Neighborhood Factors and Student Success
This project is designed to complete the Capstone, as described in IBM/Coursera's certification course for Data Scientists. One of the requirements was that one should use data from Foursquare's API to draw conclusions about geographic locations. Given my interest in performing more research into subjects related to education, I have chosen to compare the data that we collected about New York neighborhoods to another dataset, average SAT scores in New York schools. The goal of this analysis will be to determine whether or not student success is correlated with certain environmental factors, as will be described, below. If successful, the goal will then be to determine which factors hold the most influence. If these factors can be revealed, then it may be that decision-makers and educations can form better strategies to help their students succeed.
- I will be using neighborhood definitions from the City of New York website . I really just need latitude and longitude data to define where each "neighborhood" is.
- Each neighborhood is assigned information supposed to help us characterize it. This information is in the form of number of different types of venues, courtesy of Foursquare .
- I will be using income data, separated by ZIP code, found on Kaggle . It lists different income brackets for each ZIP code, along with the total number of returns and the total income reported, the sum of each return.
- I will be using New York City crime data from 2014-15, also found on Kaggle . It lists each incident, along with description and location.
- Finally, the average SAT scores are also from Kaggle, collected in 2014 . It features individual schools, along with location, and average SAT scores for senior students, separated by subject.
First, one must decide on a good definition for student "success." Thankfully, reliable metrics such as test scores (SAT and others) have been in use for many years, and this data is readily available. Because the SAT is a numeric value and we are looking to validate our model by its predictiveness, I will use various forms of regression to try to match neighborhood features with that neighborhood's average SAT scores.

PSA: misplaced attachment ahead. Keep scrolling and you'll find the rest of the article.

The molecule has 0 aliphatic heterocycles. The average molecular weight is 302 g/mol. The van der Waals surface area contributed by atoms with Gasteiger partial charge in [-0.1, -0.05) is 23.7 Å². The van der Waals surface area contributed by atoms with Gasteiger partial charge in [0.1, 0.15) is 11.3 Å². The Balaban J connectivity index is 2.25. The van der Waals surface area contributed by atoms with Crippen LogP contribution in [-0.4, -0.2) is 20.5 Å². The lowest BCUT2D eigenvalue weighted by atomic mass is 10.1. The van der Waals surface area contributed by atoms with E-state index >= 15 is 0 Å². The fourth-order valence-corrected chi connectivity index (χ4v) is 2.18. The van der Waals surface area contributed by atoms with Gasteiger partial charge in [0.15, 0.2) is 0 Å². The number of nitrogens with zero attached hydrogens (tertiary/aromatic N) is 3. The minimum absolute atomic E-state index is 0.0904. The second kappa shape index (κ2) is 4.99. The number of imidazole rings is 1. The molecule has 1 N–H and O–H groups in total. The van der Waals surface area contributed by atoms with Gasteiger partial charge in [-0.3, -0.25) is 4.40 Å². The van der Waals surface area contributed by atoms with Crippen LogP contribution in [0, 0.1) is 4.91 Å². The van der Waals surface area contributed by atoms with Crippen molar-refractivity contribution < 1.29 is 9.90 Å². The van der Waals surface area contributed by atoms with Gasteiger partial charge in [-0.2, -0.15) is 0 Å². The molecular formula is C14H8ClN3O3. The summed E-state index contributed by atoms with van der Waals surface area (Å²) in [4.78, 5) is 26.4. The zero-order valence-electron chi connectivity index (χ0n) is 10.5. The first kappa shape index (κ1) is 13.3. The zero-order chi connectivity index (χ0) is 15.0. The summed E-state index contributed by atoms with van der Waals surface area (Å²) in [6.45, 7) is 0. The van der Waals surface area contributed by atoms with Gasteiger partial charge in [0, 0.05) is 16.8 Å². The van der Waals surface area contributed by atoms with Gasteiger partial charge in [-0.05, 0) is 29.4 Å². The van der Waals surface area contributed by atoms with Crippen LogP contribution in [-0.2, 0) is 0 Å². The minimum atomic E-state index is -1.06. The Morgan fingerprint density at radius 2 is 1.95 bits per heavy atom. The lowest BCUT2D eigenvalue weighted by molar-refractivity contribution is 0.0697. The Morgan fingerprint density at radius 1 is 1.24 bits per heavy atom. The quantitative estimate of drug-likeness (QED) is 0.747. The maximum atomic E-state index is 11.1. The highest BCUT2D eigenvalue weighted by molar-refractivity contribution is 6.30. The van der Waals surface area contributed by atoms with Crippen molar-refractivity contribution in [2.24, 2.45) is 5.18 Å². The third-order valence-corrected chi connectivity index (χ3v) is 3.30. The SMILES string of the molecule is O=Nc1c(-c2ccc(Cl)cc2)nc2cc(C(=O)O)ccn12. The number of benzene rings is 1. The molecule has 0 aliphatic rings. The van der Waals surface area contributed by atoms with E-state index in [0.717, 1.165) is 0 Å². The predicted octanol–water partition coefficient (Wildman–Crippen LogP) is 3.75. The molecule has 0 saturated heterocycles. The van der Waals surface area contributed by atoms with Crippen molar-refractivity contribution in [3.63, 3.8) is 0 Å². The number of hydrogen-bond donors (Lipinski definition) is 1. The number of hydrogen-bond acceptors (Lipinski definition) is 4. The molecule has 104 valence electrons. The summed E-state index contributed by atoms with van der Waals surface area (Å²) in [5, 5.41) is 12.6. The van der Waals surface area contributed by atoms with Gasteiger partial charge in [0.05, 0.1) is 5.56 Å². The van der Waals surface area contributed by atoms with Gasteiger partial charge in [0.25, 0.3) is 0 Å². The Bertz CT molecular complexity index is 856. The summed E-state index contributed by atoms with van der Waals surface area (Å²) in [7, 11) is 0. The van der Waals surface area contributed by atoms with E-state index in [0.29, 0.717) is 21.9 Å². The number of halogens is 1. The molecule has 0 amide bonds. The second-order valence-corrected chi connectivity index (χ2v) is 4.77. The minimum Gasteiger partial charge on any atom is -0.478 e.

It becomes necessary to select and synthesize very specific variables from the data listed above.
First, I met the difficulty where some neighborhoods share a ZIP code. Therefore, information that relied on ZIP codes for location had to be shared across multiple neighborhoods. We used the "uszipcode" Python library to assign each neighborhood a ZIP code .
From the income data set, my goal was to get a general "income per capita" figure. Therefore, I took the sum of each income bracket's "income" figure and divided it by the sum of each bracket's "number of returns filed" to try to get a rough estimate. Because the data was separated by ZIP code, I assigned it to our neighborhood data using that.
From the crime data, I really just wanted the number of crimes that occurred in a given neighborhood, regardless of type. Crime data was located using two coordinate systems, Latitude/Longitude pairs, along with NY City's own, historical grid reference. Using the Latitude/Longitude data required the use of geopy's "distance" method to try to figure out which neighborhood center was the closest to the given incident. This is how I assigned each incident to a neighborhood. However, even dealing with a small subset of our original dataset, the process took all night.
For the school data set, I needed to attribute each school to a neighborhood. Because Latitude/Longitude pairs were provided for each school, we used the same method as we did for our crime data. The process was performed much more quickly, given the number of rows involved. However, what we discovered was that not all neighborhoods in New York have schools in them. Because we cannot confirm predictions for neighborhoods that don't have schools, we dropped those rows, leaving us 137 neighborhoods to work with.
Finally, I used data that had been collected from Foursquare's "explore" feature to get a list of venues, by type, in each neighborhood and represented them as a percentage of that neighborhood's whole.